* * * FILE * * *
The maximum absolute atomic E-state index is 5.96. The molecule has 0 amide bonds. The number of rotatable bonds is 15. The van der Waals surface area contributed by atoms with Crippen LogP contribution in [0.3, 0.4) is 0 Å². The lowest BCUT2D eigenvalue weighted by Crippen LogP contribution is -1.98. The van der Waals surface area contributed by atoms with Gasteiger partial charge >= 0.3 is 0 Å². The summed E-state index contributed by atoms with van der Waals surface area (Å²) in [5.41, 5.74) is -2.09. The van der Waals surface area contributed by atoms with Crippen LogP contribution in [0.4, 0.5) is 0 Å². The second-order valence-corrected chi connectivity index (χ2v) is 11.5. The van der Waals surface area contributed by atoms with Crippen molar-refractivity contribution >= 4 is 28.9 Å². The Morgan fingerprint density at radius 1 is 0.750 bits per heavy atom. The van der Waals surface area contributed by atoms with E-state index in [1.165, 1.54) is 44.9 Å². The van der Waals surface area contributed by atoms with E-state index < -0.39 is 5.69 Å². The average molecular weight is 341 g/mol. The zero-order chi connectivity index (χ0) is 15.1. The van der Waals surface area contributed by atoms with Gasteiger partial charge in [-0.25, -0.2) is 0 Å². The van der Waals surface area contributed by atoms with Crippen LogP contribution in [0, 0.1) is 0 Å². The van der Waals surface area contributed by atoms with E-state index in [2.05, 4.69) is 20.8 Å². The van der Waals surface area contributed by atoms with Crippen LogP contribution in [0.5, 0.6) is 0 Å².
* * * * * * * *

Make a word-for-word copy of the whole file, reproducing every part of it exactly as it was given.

The maximum absolute atomic E-state index is 5.96. The molecule has 0 amide bonds. The number of rotatable bonds is 15. The van der Waals surface area contributed by atoms with Crippen LogP contribution in [0.3, 0.4) is 0 Å². The lowest BCUT2D eigenvalue weighted by Crippen LogP contribution is -1.98. The van der Waals surface area contributed by atoms with Gasteiger partial charge >= 0.3 is 0 Å². The summed E-state index contributed by atoms with van der Waals surface area (Å²) in [5.41, 5.74) is -2.09. The van der Waals surface area contributed by atoms with Crippen LogP contribution in [0.4, 0.5) is 0 Å². The second-order valence-corrected chi connectivity index (χ2v) is 11.5. The van der Waals surface area contributed by atoms with Crippen molar-refractivity contribution >= 4 is 28.9 Å². The Morgan fingerprint density at radius 1 is 0.750 bits per heavy atom. The van der Waals surface area contributed by atoms with E-state index in [1.165, 1.54) is 44.9 Å². The van der Waals surface area contributed by atoms with E-state index < -0.39 is 5.69 Å². The average molecular weight is 341 g/mol. The zero-order chi connectivity index (χ0) is 15.1. The van der Waals surface area contributed by atoms with Gasteiger partial charge in [-0.25, -0.2) is 0 Å². The van der Waals surface area contributed by atoms with Crippen LogP contribution in [0, 0.1) is 0 Å². The van der Waals surface area contributed by atoms with E-state index in [2.05, 4.69) is 20.8 Å². The van der Waals surface area contributed by atoms with Crippen LogP contribution in [0.5, 0.6) is 0 Å².